CONTACT: JENNIFER CRONIN
2130 Medical Laboratories
Iowa City IA 52242
(319) 335-6660; fax (319) 335-9917
UIHC trial indicates gene therapy aids ovarian cancer treatments
IOWA CITY, Iowa -- A new ovarian cancer treatment strategy that researchers
are testing at the University of Iowa Hospitals and Clinics looks promising.
According to preliminary results, it is possible to provide normal genes
to ovarian cancer patients who have defective genes that may cause ovarian
cancer. Researchers believe the gene therapy has promise because levels
of the ovarian cancer antigen CA125 are reduced following the treatment.
Both gene therapy alone and in combination with chemotherapy can cause
significant reductions in CA125.
"There is strong rationale for this type of therapy and reason
to believe that the gene transfer with chemotherapy will be more effective
than chemotherapy alone," said Richard Buller, M.D., Ph.D., UI professor
of obstetrics and gynecology, and pharmacology.
Buller, who is heading up the UIHC efforts, recently presented the initial
phase I trial findings at the Seventh Annual International Conference on
Gene Therapy for Cancer in San Diego.
The trials, which the Schering Plough Corp. is sponsoring, started in
February 1997 at the UIHC. The University of California-Los Angeles and
the University Ulm in Germany are also participating. Collectively, the
sites enrolled 41 patients in the initial trial. The UIHC enrolled more
than half of the subjects.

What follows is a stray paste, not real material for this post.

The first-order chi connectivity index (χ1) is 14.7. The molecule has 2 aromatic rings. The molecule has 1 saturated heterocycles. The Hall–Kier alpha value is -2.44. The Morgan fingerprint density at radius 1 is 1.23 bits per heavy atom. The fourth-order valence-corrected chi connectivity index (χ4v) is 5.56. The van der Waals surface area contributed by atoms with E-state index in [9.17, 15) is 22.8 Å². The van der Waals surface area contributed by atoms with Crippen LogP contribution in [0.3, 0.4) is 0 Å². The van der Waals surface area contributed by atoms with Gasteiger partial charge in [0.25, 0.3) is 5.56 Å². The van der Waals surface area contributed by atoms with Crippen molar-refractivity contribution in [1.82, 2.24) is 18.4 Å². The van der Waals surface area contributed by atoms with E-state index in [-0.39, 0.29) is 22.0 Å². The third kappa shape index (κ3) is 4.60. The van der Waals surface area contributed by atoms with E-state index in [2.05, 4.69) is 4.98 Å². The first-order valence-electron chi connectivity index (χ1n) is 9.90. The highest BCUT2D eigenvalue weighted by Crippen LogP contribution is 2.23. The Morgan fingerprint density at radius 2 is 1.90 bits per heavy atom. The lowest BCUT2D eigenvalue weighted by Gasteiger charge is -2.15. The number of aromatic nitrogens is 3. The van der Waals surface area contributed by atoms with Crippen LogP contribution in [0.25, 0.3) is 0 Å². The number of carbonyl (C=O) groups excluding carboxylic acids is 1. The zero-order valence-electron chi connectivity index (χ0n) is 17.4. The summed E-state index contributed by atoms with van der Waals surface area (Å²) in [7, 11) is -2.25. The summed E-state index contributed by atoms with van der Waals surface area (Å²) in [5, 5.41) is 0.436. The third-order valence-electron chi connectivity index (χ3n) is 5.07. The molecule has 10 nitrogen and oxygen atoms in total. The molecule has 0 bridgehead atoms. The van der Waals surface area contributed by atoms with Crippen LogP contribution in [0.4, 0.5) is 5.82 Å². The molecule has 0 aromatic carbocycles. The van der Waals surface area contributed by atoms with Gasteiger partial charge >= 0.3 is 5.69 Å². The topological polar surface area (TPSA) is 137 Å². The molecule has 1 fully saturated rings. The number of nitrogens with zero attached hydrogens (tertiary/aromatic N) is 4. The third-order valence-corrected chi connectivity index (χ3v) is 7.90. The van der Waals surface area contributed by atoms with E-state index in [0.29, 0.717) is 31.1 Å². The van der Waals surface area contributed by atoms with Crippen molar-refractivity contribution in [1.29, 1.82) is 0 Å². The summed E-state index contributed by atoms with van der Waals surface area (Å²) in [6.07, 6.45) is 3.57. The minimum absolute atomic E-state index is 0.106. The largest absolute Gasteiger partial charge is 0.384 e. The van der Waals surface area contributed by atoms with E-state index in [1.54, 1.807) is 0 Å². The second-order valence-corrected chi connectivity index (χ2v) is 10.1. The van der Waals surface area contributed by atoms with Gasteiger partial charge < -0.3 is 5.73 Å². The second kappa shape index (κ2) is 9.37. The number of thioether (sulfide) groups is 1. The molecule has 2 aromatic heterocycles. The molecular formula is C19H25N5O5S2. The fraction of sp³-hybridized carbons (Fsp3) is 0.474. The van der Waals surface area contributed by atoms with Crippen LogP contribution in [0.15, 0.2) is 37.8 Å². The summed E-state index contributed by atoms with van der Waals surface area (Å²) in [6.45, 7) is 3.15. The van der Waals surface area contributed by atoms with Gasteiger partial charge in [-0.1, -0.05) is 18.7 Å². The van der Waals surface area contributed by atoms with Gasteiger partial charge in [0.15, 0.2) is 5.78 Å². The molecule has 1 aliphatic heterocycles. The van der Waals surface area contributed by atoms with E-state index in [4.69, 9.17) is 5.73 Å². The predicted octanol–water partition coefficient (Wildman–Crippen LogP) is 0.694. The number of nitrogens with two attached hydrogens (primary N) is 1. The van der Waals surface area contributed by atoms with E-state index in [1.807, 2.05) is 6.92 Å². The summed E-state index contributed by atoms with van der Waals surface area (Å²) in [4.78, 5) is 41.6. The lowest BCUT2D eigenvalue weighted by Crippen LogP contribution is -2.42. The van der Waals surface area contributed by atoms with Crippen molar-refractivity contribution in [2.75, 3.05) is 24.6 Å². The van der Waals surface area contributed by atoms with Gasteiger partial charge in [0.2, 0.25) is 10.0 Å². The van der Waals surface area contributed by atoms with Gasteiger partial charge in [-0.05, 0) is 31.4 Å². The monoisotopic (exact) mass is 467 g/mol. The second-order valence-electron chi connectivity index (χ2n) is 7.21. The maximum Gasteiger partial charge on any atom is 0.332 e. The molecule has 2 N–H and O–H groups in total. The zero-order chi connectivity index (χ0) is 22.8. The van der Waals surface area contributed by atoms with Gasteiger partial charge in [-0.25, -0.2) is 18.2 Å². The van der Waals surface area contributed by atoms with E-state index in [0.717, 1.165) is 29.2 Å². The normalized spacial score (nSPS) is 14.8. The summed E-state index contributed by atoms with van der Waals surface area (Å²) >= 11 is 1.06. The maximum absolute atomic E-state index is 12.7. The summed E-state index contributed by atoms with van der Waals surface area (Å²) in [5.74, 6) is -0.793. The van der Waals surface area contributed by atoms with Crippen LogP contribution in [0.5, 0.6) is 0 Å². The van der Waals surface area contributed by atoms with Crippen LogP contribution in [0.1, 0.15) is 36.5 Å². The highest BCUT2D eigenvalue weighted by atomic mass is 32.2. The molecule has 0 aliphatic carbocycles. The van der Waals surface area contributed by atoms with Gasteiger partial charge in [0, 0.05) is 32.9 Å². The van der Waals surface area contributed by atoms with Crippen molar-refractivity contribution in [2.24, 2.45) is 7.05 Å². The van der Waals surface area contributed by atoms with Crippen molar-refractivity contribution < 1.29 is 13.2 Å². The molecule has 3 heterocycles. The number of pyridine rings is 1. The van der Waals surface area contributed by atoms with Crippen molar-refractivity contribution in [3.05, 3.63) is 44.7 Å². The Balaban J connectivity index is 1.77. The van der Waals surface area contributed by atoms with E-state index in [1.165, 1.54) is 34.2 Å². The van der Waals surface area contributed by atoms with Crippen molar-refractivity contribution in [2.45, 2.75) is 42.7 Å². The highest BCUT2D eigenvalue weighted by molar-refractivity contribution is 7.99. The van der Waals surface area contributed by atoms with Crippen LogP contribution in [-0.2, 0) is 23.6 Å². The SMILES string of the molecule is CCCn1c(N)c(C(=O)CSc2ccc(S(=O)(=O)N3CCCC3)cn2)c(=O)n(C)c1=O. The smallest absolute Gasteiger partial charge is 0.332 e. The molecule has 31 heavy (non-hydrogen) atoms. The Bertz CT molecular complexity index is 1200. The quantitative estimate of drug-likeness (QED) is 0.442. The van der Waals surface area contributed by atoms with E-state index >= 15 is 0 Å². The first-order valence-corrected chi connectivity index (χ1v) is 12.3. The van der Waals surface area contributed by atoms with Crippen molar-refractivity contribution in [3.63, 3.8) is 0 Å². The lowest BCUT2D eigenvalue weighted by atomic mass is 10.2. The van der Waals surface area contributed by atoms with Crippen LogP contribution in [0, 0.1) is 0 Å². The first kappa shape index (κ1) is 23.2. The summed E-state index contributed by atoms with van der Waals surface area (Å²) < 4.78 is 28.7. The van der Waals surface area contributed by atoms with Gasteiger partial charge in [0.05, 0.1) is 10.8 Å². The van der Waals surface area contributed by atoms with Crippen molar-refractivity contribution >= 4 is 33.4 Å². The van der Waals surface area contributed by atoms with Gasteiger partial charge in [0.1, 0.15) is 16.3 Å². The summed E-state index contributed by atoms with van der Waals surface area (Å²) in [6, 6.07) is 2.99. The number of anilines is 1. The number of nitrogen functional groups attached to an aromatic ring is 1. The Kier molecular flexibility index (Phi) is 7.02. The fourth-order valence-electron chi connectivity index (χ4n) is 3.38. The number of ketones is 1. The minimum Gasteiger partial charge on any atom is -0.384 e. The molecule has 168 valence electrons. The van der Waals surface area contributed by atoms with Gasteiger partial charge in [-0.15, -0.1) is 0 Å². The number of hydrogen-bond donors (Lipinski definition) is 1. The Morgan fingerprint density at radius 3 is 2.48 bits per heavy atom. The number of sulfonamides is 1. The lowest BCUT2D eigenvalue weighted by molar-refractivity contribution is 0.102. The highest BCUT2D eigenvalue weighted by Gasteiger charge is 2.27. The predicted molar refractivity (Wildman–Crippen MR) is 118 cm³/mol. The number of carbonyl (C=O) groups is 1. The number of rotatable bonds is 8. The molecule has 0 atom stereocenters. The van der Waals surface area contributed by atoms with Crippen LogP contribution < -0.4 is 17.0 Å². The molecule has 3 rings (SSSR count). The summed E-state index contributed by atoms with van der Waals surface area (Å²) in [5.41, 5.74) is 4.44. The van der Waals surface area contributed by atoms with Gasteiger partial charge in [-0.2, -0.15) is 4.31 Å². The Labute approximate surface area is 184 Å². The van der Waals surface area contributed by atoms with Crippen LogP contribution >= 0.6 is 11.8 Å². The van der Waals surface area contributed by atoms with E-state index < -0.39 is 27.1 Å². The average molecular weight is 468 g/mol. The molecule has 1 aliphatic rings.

Here is the way the gene therapy works: Using a common, defective cold
virus as a vector, or carrier, physicians send healthy copies of the p53
gene to cells to restore normal p53 function. Researchers believe that
an altered p53 gene is partially responsible for the cancer because researchers
have found that the gene is mutated in 75 percent of patients with advanced
ovarian cancer. Researchers hope that by correcting the flawed gene in
the patients' cells, they can fight the problem.
The team of investigators now is in the final stages of developing a
randomized phase II/III trial, which will involve a much larger group of
subjects, Buller said. The goal is to find out how effective the gene therapy
is at improving the women's conditions.
Each year physicians diagnose 24,500 new cases of ovarian cancer. There
are 14,500 deaths annually. Ovarian cancer is the fourth leading cause
of cancer death in women behind lung, breast and colon cancers.